Ch. 3

Chapter 3:

Ministering on the Front Line…
and the Home Front

What can the military member and family do to cope with deployment and separation?

1) Stay in touch

  • pictures / videos
  • old-fashioned (hand-written) letters
  • phone calls (at prearranged, regularly-scheduled times)
  • set a clock in your home set to the deployed member’s time zone


2) Pray!

  • Simultaneous prayer every day for one another
  • Serious prayer to avoid temptation and deal with the Devil

(1 Peter 5:8-9; James 4:7-8)

  • Reliance on the Holy Spirit (John 14:16-17)
  • Peace through prayer (John 14:27; Philippians 4:6-7)
  • Perseverance . . .


3) Read and meditate on Scripture

  • to cancel impure and inferior thoughts (Romans 12:21)
  • to live a holy life (Psalm 119:11)
  • to enrich mind by excellent thoughts (Philippians 4:8,9)
  • to inspire by noble examples (Numbers 13:30; 14:24)
  • to counteract fear by faith (Joshua 1:8,9; Hebrews 13:6)
  • to counteract loneliness by God’s Presence (Hebrews 13:5)
  • to receive help from the Lord (Psalm 121)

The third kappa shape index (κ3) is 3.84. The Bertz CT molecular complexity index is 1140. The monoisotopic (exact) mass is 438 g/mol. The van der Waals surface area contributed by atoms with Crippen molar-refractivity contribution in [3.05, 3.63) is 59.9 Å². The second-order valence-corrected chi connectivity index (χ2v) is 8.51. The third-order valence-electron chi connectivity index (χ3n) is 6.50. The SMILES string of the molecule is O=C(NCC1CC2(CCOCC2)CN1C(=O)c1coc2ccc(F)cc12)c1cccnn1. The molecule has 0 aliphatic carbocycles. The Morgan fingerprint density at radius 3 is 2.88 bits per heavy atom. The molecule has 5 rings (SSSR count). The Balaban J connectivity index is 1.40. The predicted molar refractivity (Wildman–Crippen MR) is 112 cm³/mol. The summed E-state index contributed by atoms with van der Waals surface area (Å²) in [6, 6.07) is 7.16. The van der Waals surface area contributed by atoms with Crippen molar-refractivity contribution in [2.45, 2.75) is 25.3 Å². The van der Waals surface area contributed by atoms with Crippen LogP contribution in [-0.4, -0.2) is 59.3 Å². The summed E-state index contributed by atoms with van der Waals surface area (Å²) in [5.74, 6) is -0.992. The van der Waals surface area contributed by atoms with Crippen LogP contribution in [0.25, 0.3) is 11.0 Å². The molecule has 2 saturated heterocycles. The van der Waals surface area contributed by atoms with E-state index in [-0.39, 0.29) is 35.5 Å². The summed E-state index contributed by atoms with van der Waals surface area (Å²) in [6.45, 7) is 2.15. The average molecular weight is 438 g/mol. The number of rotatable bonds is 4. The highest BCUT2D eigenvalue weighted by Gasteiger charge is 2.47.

• to be inspired by God’s promises (Genesis 22:14)
  • to learn contentment (Hebrews 13:5)
  • to resist temptation (James 4:7-8; 1 Peter 5:8-9)
  • Simultaneous daily reading of same Scripture passage comparing notes, discussing meanings. (See 181-Day Bible Reading Challenge in Appendix # 1)


4) Prepare for separation . . .

  • In Him We Move” – article by Beverly Almond (see Appendix # 2)
  • Read about deployed location (limited if secret / classified)
  • Discuss with family the projected separation time, probable responsibilities of military member, dealing with problems in absence of military member, resources available
  • Anticipate Temptations
      • Relationship problems may develop while separated from spouse.
      • Loneliness may weaken resolve.
      • Rationalizing a “supportive” relationship can endanger relationship to spouse. Leaning on understanding friend / coworker may initially seem harmless.
      • Movies, videos, magazines, pornography on internet can intensify sexual drive and lead to immoral relationships!
      • Pornography has serious consequences – relational problems, extramarital affairs, destruction of marriages, misuse of classified equipment, compromise of computer security


  • Prepare a Help list
      • phone numbers, address (mail /E-mail) of unit
      • Emergency contact list
        • Doctor, police, fire, repairmen, ambulance, hospital
      • Important security documents in lock box